Tuning Journal for Higher Education

ISSN 2340-8170 (Print)

ISSN 2386-3137 (Online)

DOI: http://doi.org/10.18543/tjhe

Volume 10, Issue No. 1, November 2022

DOI: https://doi.org/10.18543/tjhe1012022

Perspectives, stakeholders, and competences


Perspectives, stakeholders, and competences

Mary Gobbi

doi: https://doi.org/10.18543/tjhe.2598

E-published: November 2022

It is a narrow mind which cannot look at a subject from various points of view.”

George Eliot, Middlemarch (1871)

George Eliot, the pen name of Mary Anne Evans, a British Victorian author, aptly reminds us- as individuals- to look at the world around us from different points of view. Eliot implies that we should intentionally seek, and be open to, these different points of view, perspectives, or experiences. Like the witnesses to a crime, or the participants at a football match, where we stood, what we perceived, as well as our sensory/intellectual capacities, allegiances, and prior experiences shape our ‘world view’ and recall of the same event and set of circumstances. Whether as educators, researchers, leaders, practitioners of our field of study, or university administrators, we endeavour to be ‘open minded’. Indeed, it is a characteristic we strive to enable and promote within our student populations and research endeavours. We find the ingredients to ‘open mindedness’ in the current Tuning generic competences, that include the capacities to be critical and self-critical, to appreciate diversity and multiculturalism; to learn; adapt to new situations and be creative. History shows us those moments in ‘natural’ philosophy when paradigms shifted- whether it was Archimedes, Newton, Galileo, Descartes, or Einstein. Some new ideas are so different and challenging that they threaten the status quo and establishment, generating resistance and persecution. Some innovators, like DaVinci, find ways to be covert about their ideas as their contemporaries do not have the capacity to ‘think the unthinkable’ and as J. William Fulbright wrote,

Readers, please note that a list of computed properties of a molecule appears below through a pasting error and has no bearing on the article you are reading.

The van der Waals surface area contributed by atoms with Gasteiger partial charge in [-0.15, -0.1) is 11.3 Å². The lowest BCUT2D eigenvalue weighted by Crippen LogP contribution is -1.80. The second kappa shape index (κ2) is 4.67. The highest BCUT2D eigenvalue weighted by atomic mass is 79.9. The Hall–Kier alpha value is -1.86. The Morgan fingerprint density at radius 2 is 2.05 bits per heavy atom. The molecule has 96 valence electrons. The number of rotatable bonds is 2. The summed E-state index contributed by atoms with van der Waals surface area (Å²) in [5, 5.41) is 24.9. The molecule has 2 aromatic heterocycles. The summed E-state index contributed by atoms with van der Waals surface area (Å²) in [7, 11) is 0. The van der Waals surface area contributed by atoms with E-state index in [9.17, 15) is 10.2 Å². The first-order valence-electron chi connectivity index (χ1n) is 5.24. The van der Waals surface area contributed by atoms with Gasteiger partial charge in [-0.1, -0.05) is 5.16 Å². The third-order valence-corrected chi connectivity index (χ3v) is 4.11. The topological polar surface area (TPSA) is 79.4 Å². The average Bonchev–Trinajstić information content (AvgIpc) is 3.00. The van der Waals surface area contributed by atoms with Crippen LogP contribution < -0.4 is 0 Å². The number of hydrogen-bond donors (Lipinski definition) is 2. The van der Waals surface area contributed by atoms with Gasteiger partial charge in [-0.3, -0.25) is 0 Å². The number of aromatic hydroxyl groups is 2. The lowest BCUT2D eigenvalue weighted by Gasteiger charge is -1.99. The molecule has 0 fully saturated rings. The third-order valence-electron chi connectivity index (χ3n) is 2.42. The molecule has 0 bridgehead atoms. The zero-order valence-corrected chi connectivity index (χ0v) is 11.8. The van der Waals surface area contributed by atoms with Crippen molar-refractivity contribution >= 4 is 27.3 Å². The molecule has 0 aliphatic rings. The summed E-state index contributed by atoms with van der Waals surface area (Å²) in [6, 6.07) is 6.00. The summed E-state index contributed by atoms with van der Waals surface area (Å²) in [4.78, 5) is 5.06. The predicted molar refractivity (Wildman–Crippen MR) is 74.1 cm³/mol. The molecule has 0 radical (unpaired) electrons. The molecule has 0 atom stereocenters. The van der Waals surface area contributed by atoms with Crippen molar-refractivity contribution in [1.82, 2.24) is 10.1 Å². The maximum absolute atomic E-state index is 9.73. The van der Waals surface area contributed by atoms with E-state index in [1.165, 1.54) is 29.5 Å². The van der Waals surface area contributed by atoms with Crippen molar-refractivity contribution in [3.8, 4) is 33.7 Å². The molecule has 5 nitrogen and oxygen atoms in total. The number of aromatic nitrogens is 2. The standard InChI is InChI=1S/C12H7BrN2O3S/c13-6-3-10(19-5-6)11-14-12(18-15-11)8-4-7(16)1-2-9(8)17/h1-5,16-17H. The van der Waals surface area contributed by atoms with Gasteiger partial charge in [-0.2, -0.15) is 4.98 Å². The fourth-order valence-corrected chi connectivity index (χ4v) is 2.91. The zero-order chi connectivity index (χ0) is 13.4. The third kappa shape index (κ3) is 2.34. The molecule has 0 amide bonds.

We must care to think about the unthinkable things, because when things become unthinkable, thinking stops and action becomes mindless.